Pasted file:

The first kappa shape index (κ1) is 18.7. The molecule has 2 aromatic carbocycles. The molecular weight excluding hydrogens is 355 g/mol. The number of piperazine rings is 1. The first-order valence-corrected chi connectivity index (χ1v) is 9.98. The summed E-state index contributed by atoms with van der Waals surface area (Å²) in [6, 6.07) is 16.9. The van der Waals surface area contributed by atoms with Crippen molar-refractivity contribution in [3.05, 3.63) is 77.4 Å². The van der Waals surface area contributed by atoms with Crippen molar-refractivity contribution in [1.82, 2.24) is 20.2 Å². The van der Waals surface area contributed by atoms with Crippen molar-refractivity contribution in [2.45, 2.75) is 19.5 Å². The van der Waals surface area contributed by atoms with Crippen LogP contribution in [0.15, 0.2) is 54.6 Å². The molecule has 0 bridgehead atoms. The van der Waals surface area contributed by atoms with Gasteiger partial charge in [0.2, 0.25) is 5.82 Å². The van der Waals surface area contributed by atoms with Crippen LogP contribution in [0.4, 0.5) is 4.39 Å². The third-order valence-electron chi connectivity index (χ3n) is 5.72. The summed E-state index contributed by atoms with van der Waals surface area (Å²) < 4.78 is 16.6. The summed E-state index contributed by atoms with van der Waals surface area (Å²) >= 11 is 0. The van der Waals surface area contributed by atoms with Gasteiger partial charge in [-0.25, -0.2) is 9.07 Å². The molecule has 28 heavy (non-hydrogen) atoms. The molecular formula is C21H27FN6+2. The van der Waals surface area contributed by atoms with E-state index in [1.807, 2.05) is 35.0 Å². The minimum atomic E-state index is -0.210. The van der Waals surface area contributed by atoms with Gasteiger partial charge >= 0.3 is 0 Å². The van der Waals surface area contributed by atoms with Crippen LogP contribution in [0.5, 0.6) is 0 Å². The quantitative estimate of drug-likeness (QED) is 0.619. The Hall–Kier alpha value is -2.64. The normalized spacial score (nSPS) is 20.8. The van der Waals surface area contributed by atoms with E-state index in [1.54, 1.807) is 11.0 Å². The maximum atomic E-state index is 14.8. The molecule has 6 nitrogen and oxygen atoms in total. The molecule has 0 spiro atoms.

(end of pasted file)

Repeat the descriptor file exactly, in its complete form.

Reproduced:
The first kappa shape index (κ1) is 18.7. The molecule has 2 aromatic carbocycles. The molecular weight excluding hydrogens is 355 g/mol. The number of piperazine rings is 1. The first-order valence-corrected chi connectivity index (χ1v) is 9.98. The summed E-state index contributed by atoms with van der Waals surface area (Å²) in [6, 6.07) is 16.9. The van der Waals surface area contributed by atoms with Crippen molar-refractivity contribution in [3.05, 3.63) is 77.4 Å². The van der Waals surface area contributed by atoms with Crippen molar-refractivity contribution in [1.82, 2.24) is 20.2 Å². The van der Waals surface area contributed by atoms with Crippen molar-refractivity contribution in [2.45, 2.75) is 19.5 Å². The van der Waals surface area contributed by atoms with Crippen LogP contribution in [0.15, 0.2) is 54.6 Å². The molecule has 0 bridgehead atoms. The van der Waals surface area contributed by atoms with Gasteiger partial charge in [0.2, 0.25) is 5.82 Å². The van der Waals surface area contributed by atoms with Crippen LogP contribution in [0.4, 0.5) is 4.39 Å². The third-order valence-electron chi connectivity index (χ3n) is 5.72. The summed E-state index contributed by atoms with van der Waals surface area (Å²) < 4.78 is 16.6. The summed E-state index contributed by atoms with van der Waals surface area (Å²) >= 11 is 0. The van der Waals surface area contributed by atoms with Gasteiger partial charge in [-0.25, -0.2) is 9.07 Å². The molecule has 28 heavy (non-hydrogen) atoms. The molecular formula is C21H27FN6+2. The van der Waals surface area contributed by atoms with E-state index in [1.807, 2.05) is 35.0 Å². The minimum atomic E-state index is -0.210. The van der Waals surface area contributed by atoms with Gasteiger partial charge >= 0.3 is 0 Å². The van der Waals surface area contributed by atoms with Crippen LogP contribution in [0.5, 0.6) is 0 Å². The quantitative estimate of drug-likeness (QED) is 0.619. The Hall–Kier alpha value is -2.64. The normalized spacial score (nSPS) is 20.8. The van der Waals surface area contributed by atoms with E-state index in [1.54, 1.807) is 11.0 Å². The maximum atomic E-state index is 14.8. The molecule has 6 nitrogen and oxygen atoms in total. The molecule has 0 spiro atoms.